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Twin zinc atoms can direct an important organic double-bond-forming reaction with greater efficiency than other methods

Figure 1: The ability of the gem-dizinc (Zn-CH2-Zn) (left) to create carbon–carbon bonds (right) from carbonyl (H2C=O) groups in two distinct steps promises to make natural product synthesis easier than ever. (O, oxygen; Zn, zinc; Cl, chlorine)

Many natural compounds found in plant and animals display potent medicinal capabilities, but their intricate chemical structures prevent large-scale manufacturing. One common difficulty is synthesizing carbon–carbon double bonds, or alkenes, on the exterior of a molecular framework—a reactive and relatively unstable location. Exposure of the exact mechanisms of an alkene-generating reagent with the moniker of gem-dizinc may resolve this problem, report Shinsuke Komagawa and Masanobu Uchiyama from the RIKEN Advanced Science Institute in Wako and their colleagues from Kyoto University and The University of Tokyo1.

To transform terminal carbon–oxygen double bonds, or carbonyl groups, into alkenes via a short-lived complex that connects two carbon atoms together, chemists classically turn to organophosphorus salts known as Wittig reagents. Sometimes, however, these reagents fail to react with carbonyls or give unwanted by-products, fueling a search for new substances with improved activity and better structural control.

gem-Dizinc compounds are Wittig-type reagents that can produce a wide range of terminal alkenes quickly and at room temperature. They consist of twin zinc atoms that sandwich a methylene (CH2) unit. Despite these synthetic advantages, the use of gem-dizinc reagents remains limited because their structures are unstable and their modes of action controversial; some mechanistic features have eluded discovery for nearly forty years.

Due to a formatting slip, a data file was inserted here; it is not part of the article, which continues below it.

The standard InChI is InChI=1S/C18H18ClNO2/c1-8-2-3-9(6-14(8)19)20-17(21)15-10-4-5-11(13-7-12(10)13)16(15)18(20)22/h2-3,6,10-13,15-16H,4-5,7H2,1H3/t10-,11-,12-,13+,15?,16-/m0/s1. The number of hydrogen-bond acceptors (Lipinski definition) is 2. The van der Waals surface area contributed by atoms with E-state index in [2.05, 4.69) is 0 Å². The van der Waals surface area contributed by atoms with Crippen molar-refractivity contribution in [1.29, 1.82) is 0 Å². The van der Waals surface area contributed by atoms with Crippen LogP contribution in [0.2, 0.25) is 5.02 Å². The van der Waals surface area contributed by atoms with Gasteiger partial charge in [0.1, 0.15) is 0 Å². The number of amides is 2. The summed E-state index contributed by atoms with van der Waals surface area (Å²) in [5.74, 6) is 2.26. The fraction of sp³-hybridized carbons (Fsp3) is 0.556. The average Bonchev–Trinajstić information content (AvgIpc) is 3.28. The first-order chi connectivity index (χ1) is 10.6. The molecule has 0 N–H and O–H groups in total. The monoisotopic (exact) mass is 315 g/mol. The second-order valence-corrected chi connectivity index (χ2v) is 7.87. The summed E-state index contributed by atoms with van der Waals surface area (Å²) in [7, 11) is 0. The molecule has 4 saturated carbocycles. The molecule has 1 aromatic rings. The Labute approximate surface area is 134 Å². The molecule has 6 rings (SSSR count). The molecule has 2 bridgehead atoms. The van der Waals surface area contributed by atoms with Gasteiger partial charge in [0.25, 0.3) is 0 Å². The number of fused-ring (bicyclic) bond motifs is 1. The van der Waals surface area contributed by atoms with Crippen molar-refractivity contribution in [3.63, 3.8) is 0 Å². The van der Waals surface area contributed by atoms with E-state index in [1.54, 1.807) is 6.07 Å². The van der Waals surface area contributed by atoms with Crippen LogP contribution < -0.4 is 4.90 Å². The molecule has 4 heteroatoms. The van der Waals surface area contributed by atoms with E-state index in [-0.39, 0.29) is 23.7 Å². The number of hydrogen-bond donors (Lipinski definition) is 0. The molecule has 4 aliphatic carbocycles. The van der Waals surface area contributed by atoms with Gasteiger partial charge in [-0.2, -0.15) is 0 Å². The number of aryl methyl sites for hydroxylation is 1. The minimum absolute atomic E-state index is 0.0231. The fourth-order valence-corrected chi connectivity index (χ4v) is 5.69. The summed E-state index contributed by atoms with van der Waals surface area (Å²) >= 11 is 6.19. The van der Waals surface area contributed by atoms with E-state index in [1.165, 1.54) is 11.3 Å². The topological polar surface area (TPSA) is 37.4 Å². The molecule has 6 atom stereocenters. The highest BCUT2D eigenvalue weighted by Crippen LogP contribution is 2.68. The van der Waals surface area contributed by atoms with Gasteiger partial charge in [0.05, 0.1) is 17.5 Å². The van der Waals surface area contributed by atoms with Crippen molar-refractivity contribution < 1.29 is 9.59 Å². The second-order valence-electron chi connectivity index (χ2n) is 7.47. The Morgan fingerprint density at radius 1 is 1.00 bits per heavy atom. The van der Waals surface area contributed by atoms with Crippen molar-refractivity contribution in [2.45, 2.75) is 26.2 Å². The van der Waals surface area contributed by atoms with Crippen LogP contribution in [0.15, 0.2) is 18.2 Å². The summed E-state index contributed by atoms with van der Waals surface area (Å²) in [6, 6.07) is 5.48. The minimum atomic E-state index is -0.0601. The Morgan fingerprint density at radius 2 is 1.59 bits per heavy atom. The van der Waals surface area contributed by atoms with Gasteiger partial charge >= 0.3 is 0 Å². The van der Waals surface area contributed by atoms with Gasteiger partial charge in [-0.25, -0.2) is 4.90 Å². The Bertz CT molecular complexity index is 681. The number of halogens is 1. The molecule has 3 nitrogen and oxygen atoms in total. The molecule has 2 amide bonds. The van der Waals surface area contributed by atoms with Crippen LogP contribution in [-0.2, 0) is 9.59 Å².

Komagawa, Uchiyama, and their team tackled this challenge by first using detailed spectroscopic experiments to identify the active form of the metal complex. Dizinc compounds can readily react with each other to make dimers, polymers, or cyclic structures. However, their measurements conclusively demonstrated that the single monomer was the dominant chemical species.

The researchers took this information as the starting point for sophisticated density functional theory calculations of the reaction pathways. Their simulations showed that alkene formation takes place in two steps (Fig. 1): initially, gem-dizinc adds to the carbonyl and forms a cyclic complex. Then, the carbon–carbon double bond is created after gem-dizinc swaps its methylene unit for an oxygen atom. They found that the key factor in making this process so efficient was a cooperative ‘push–pull synergy’ between zinc metals that drove the transformation without having to shuffle electrons between different atoms, making this process quicker than other approaches.

According to Komagawa, these results should help spur the logical design of even better complexes. “The comprehensive mechanistic knowledge acquired in this approach will drive the next stage of this chemistry—more efficient metal reagents that improve the yield and selectivity of alkene formation,” he says.

The corresponding author for this highlight is based at the Advanced Elements Chemistry Research Team, RIKEN Advanced Science Institute.

Published: 04 Feb 2011


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Websites: Article on RIKEN Research Advanced Elements Chemistry Research Team, RIKEN Advanced Science Institute Link to research paper 'Reaction pathway of methylenation of carbonyl compounds with bis(iodozincio)methane'


1.Sada, M., Komagawa, S., Uchiyama, M., Kobata, M., Mizuno, T., Utimoto, K., Oshima, K. & Matsubara, S. Reaction pathway of methylenation of carbonyl compounds with bis(iodozincio)methane. Journal of the American Chemical Society 132, 17452–17458 (2010).